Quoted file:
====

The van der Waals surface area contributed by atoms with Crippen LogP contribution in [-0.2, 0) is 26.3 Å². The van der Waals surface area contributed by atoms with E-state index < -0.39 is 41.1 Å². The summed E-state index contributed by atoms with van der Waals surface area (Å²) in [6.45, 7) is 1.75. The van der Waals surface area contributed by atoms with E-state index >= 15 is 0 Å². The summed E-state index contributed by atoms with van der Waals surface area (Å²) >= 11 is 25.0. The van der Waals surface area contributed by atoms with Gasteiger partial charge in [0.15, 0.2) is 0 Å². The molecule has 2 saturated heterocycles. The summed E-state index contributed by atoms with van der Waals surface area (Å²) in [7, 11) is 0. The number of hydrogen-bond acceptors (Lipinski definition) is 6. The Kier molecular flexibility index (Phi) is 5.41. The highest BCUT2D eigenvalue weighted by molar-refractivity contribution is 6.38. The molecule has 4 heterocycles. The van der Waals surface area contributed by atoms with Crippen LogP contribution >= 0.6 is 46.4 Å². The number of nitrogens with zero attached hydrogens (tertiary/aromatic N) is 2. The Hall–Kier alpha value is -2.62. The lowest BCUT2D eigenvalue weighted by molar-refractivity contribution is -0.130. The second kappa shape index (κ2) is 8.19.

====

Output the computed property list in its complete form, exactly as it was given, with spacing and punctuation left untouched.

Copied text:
The van der Waals surface area contributed by atoms with Crippen LogP contribution in [-0.2, 0) is 26.3 Å². The van der Waals surface area contributed by atoms with E-state index < -0.39 is 41.1 Å². The summed E-state index contributed by atoms with van der Waals surface area (Å²) in [6.45, 7) is 1.75. The van der Waals surface area contributed by atoms with E-state index >= 15 is 0 Å². The summed E-state index contributed by atoms with van der Waals surface area (Å²) >= 11 is 25.0. The van der Waals surface area contributed by atoms with Gasteiger partial charge in [0.15, 0.2) is 0 Å². The molecule has 2 saturated heterocycles. The summed E-state index contributed by atoms with van der Waals surface area (Å²) in [7, 11) is 0. The number of hydrogen-bond acceptors (Lipinski definition) is 6. The Kier molecular flexibility index (Phi) is 5.41. The highest BCUT2D eigenvalue weighted by molar-refractivity contribution is 6.38. The molecule has 4 heterocycles. The van der Waals surface area contributed by atoms with Crippen LogP contribution >= 0.6 is 46.4 Å². The number of nitrogens with zero attached hydrogens (tertiary/aromatic N) is 2. The Hall–Kier alpha value is -2.62. The lowest BCUT2D eigenvalue weighted by molar-refractivity contribution is -0.130. The second kappa shape index (κ2) is 8.19.